Creating a marketing plan can be as simple as revisiting your business objectives, identifying the marketing strategies to achieve those objectives, and then jotting down tactics that support those strategies. Along the way, your plan should include an analysis of the market you chose to specialize in, an overview of the competition you face, details of the services you provide, and ideas you have to promote yourself.
To become the go-to person for clients seeking a long-term real estate partner, you must familiarize yourself with the listings in your niche as well as with the target buyers who can afford them, then market to them appropriately and effectively. Nothing packs more bang for the buck than intelligent and compelling targeted marketing.
To support your marketing efforts, have prepared and practiced presentations that showcase your expertise and professionalism, despite your relatively recent entry to the playing field. Part of marketing yourself as the leading real estate agent for your niche is knowing everything about it. Your listing presentations should include statistics, market share, your professional history and credentials, and your marketing strategy for success. A client’s trust in you is bolstered by the confidence you radiate when you clearly know your stuff.
Not staying in touch with clients
Everyone wants to feel special in some way, and when you enter someone’s life at a time when they are considering using your services — or perhaps they already have signed the papers — you have a golden opportunity to make a significant, lasting connection with them. Your continued focus should be on making regular and meaningful contact with clients. Cultivate relationships today that will pay off tomorrow.
Don’t make the rookie real estate agent mistake of ignoring past clients (even though there might not be many as you start out). There are several ways to reach out: Email and personal notes are the quickest and easiest. You can also stay in contact by taking clients to lunch, sending out a newsletter, or by throwing a client appreciation party. Keeping connected doesn’t have to be expensive, labor-intensive or time-consuming. The point is to simply stay on your clients’ radar and create a mutually beneficial relationship.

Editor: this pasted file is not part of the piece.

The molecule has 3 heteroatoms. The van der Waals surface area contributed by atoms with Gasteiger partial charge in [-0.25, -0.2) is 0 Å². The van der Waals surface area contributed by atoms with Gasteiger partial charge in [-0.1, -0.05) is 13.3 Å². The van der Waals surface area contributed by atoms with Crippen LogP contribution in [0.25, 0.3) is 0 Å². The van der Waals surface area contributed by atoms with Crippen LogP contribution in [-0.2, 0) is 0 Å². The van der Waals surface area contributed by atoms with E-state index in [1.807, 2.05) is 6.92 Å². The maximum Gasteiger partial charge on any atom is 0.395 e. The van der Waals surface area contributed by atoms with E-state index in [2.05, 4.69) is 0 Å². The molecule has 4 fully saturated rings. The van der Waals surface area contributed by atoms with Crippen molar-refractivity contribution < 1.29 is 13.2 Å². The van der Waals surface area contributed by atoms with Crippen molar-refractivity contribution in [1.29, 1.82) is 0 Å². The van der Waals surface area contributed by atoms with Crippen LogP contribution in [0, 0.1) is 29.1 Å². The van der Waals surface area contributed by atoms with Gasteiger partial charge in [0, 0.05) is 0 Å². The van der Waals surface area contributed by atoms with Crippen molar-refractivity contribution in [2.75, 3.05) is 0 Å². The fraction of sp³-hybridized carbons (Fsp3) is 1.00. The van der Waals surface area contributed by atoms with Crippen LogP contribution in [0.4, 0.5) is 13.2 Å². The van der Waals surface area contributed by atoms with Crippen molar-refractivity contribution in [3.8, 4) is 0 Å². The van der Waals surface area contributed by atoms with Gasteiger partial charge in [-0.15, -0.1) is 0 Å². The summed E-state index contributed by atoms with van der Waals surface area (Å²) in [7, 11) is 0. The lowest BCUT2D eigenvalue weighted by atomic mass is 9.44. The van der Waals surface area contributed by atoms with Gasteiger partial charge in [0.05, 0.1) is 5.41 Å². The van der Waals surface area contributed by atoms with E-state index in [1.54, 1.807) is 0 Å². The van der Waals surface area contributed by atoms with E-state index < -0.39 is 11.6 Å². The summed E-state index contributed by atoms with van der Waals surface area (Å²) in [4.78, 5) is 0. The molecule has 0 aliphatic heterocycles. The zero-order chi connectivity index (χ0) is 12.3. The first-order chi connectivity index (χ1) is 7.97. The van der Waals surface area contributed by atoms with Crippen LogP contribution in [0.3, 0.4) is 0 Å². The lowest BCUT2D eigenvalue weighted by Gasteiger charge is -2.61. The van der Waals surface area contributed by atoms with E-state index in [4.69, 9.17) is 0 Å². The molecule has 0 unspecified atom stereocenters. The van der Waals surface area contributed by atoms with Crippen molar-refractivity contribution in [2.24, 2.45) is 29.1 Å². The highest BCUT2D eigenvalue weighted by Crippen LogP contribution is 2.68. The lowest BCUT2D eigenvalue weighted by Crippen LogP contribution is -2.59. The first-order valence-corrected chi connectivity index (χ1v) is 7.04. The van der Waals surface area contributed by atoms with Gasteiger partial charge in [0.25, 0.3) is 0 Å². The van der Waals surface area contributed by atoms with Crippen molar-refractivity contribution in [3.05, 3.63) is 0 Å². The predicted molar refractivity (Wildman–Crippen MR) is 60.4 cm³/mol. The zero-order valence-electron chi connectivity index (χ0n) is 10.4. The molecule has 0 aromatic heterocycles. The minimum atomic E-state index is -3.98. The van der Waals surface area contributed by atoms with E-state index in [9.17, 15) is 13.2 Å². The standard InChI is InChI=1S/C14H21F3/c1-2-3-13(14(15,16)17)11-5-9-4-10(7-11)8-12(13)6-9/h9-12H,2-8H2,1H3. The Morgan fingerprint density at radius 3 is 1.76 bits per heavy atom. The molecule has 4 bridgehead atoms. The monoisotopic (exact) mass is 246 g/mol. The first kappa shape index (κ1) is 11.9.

Poor time management
Let’s face it, the majority of us are too often guilty of allowing time to slip through our fingers. We run ourselves ragged, but at the end of the day, feel as though we accomplished little to nothing. Shift your thinking and make it a priority to organize your time. Your daily to-do list should include tasks such as prospecting, updating your database and marketing yourself. Always know what you should be working on. Like housekeeping, if you do a little every day, it all gets done.
There are many resources to help you save time, labor and costs in completing all the tasks you face to successfully run, market and grow your business. Here are a few ideas:
- A smartphone with unlimited talk, text and video enables you to share information with anyone, anytime and from anywhere. A laptop or tablet is a powerful and portable way to quickly store and recall important data.
- There are a number of apps created specifically for real estate professionals, and available on multiple platforms, that provide everything from mortgage calculators and demographic data to measurement conversions, document storage and more. Those are in addition to even more general apps for mapping, note-taking and organizing contacts.
- Consider hiring an assistant to take on your non-sales-focused tasks. Increase your efficiency and you increase your transactions, which means you increase your income.
- Just when you think the coursework and exams are behind you, continuing education crops up as necessary to stay relevant and, in many states, mandatory to maintain your license. Maximize your time and minimize cost by using webinars, podcasts and other online resources to keep up with your education and skills.
- Don’t overlook social media as a quick and free (or nearly free) way to both inform and engage. Posting an Instagram photo or Facebook update only takes a few minutes; an insightful blog entry can be concise and still compelling, and as for tweets… well, as the Bard said, brevity is the soul of wit.
- Mobilize the best possible closing team, each member of whom can go beyond his or her role to bring about the most efficient and satisfactory end.
As exhilarating as it is to begin a new step in your career path, there are some best practices beginner real estate agents should always follow to keep you grounded and focused. Don’t think for a moment that your competition — newcomers and veterans combined — isn’t using these tools to their best advantage. Take the time to increase your knowledge of your industry, your goals, your strategy for success, your available resources and your most effective work style. Like any good habit, it may take some time to change your mindset from how you do things now to possibly a new way of seeing your career, your role and your leadership of both